Fellow’s ‘landmark history’ of the lives of working mothers shortlisted for top writing Prize

“It displays a deeply-felt respect for the subject’s significance”

St John’s Fellow Dr Helen McCarthy has been shortlisted for the UK’s largest history writing prize for her critically acclaimed book about mothers in the workplace.

Dr McCarthy, College Lecturer in Modern History and Reader in Modern and Contemporary British History, is one of just six authors shortlisted for the 2021 Wolfson History Prize for her book Double Lives: A History of Working Motherhood, published in April 2020 by Bloomsbury.

Prize judges described it as ‘a stylish, lively account of the emotionally-charged issue of working mothers’, adding: “Based on intensive research, it displays a deeply-felt respect for the subject’s significance.”

Dr Helen McCarthy
Dr Helen McCarthy. Photo credit: Jonathan Ring.

The shortlist was announced today (21 April) for the annual £60,000 Prize, for which the winner receives £40,000 and the five remaining authors are awarded £4,000 each. It celebrates the best historical non-fiction titles that combine excellence in research and writing, with readability for a general audience. The other shortlisted book topics include child survivors of the Holocaust, attacks on truth and knowledge, and the life of Toussaint Louverture, leader of the Haitian Revolution.

The titles are: Survivors: Children’s Lives after the Holocaust (Yale University Press) by Rebecca Clifford; Black Spartacus: The Epic Life of Toussaint Louverture (Allen Lane) by Sudhir Hazareesingh; Ravenna: Capital of Empire, Crucible of Europe (Allen Lane) by Judith Herrin; Burning the Books: A History of Knowledge Under Attack (John Murray Press) by Richard Ovenden and Atlantic Wars: From the Fifteenth Century to the Age of Revolution (Oxford University Press) by Geoffrey Plank.

David Cannadine, Chair of the judges and President of the British Academy, said: “This year’s shortlist shows us that, despite the unprecedented challenges of the past year, the diversity and quality of history writing in the UK continues to endure. As judges we were absorbed and impressed by these six books and the commitment of their authors to uncover some of the lesser-known narratives of the past.”

Double Lives was published during the UK's first lockdown when The Guardian hailed it a ‘landmark history of the lives of working mothers’ that ‘highlights the discrimination that remains to this day’ while The Times described it as ‘an epic history’. Judges noted that it was published amid conversations around the gender pay gap and experience of working mothers during the pandemic. “McCarthy forces us not only to re-evaluate the past, but to ask anew how current attitudes towards mothers in the workplace have developed.”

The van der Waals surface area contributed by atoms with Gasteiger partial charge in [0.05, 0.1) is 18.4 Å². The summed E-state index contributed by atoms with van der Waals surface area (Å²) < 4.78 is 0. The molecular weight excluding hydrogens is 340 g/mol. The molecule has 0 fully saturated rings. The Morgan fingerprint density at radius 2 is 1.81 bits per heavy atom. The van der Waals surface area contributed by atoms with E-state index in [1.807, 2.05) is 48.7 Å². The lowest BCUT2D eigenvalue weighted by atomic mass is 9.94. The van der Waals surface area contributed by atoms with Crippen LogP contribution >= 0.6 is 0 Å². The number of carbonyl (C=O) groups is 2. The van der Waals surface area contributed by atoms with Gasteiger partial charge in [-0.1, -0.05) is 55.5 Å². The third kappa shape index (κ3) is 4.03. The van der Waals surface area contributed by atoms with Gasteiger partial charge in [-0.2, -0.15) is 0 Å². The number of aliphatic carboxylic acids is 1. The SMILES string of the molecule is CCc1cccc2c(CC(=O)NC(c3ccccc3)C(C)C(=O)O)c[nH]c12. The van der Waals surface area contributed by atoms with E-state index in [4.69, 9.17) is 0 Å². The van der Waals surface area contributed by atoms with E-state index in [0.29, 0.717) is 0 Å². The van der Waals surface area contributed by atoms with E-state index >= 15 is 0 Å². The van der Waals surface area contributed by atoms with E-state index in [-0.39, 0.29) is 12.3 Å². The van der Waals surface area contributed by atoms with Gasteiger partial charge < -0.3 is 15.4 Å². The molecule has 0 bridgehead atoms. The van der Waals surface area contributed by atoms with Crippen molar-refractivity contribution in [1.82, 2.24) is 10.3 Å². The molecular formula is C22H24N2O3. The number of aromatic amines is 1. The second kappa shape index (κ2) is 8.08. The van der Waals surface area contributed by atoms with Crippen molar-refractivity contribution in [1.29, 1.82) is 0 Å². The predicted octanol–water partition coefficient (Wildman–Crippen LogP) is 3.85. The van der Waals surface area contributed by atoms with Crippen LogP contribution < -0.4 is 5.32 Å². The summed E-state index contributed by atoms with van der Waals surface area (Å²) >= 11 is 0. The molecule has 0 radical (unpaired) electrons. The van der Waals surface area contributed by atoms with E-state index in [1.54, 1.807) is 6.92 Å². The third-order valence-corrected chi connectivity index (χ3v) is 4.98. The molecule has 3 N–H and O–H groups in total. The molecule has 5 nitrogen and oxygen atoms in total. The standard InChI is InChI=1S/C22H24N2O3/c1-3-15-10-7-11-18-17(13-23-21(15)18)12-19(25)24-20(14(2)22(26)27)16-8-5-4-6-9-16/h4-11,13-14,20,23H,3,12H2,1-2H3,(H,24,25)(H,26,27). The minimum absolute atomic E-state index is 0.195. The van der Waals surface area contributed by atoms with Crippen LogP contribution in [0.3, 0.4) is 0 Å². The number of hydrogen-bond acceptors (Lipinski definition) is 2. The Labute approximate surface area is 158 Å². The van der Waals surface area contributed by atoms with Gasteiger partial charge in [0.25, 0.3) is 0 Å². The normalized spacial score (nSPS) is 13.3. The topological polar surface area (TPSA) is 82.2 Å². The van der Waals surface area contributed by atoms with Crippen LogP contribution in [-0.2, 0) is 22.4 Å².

Dr McCarthy said: "To see Double Lives, a book about the labours of mothering, shortlisted for the Wolfson History Prize is overwhelming. It feels like a wonderful affirmation that such subjects are the stuff of ‘serious’ history, especially at a time when understanding the politics of work and care has never seemed more urgent."

Double Lives is Dr McCarthy’s third book. Her first was The British People and the League of Nations and her second, Women of the World: The Rise of the Female Diplomat, won Best International Affairs Book at the Political Book Awards 2015. In July last year she was also named in a list of the world’s 50 top thinkers of 2020 by Prospect magazine.

“The Wolfson History Prize serves as a reminder of the importance of historical research and writing to British society”

Double Lives

The Wolfson History Prize is awarded by the Wolfson Foundation, an independent charity that awards grants in the fields of science, health, heritage, humanities and the arts. The Prize was first awarded in 1972 and, since then, over £1.3 million has been awarded to more than 100 historians. The 2020 Prize was won by Professor David Abulafia, Emeritus Professor of Mediterranean History at the University of Cambridge and Papathomas Professorial Fellow at Gonville & Caius College, for The Boundless Sea: A Human History of the Oceans. Other previous winners include Mary Beard, Cyprian Broodbank, Simon Schama, Eric Hobsbawm, Amanda Vickery, Antony Beevor, Christopher Bayly and Antonia Fraser.

To be eligible for consideration, authors must be resident in the UK in the year of the book’s publication (the preceding year of the award), must not be a previous winner and must have written a book that is carefully researched, well-written and accessible to the non-specialist reader.

Paul Ramsbottom, Chief Executive of the Wolfson Foundation, said: “The Wolfson Foundation has awarded the Wolfson History Prize for nearly 50 years but its mission – to champion the importance of high-quality, accessible history writing – is as critical now as it has ever been. This past year has revealed much about how history is valued (and contested) in today’s society and why it is vital for us to engage carefully and thoughtfully with the experiences of those who came before us. These six books offer the opportunity to hear often forgotten or neglected voices from the ancient world to the modern day. The Wolfson History Prize serves as a reminder of the importance of historical research and writing to British society – a reminder that is as important as ever in these turbulent times.”

The shortlisted authors are due to feature in a forthcoming special edition of BBC Radio 3’s Free Thinking and will also be speaking at the Hay Festival on Wednesday 2 June. The overall winner will be announced in a virtual ceremony on Wednesday 9 June 2021.

The Wolfson History Prize 2021

Published: 21/4/21

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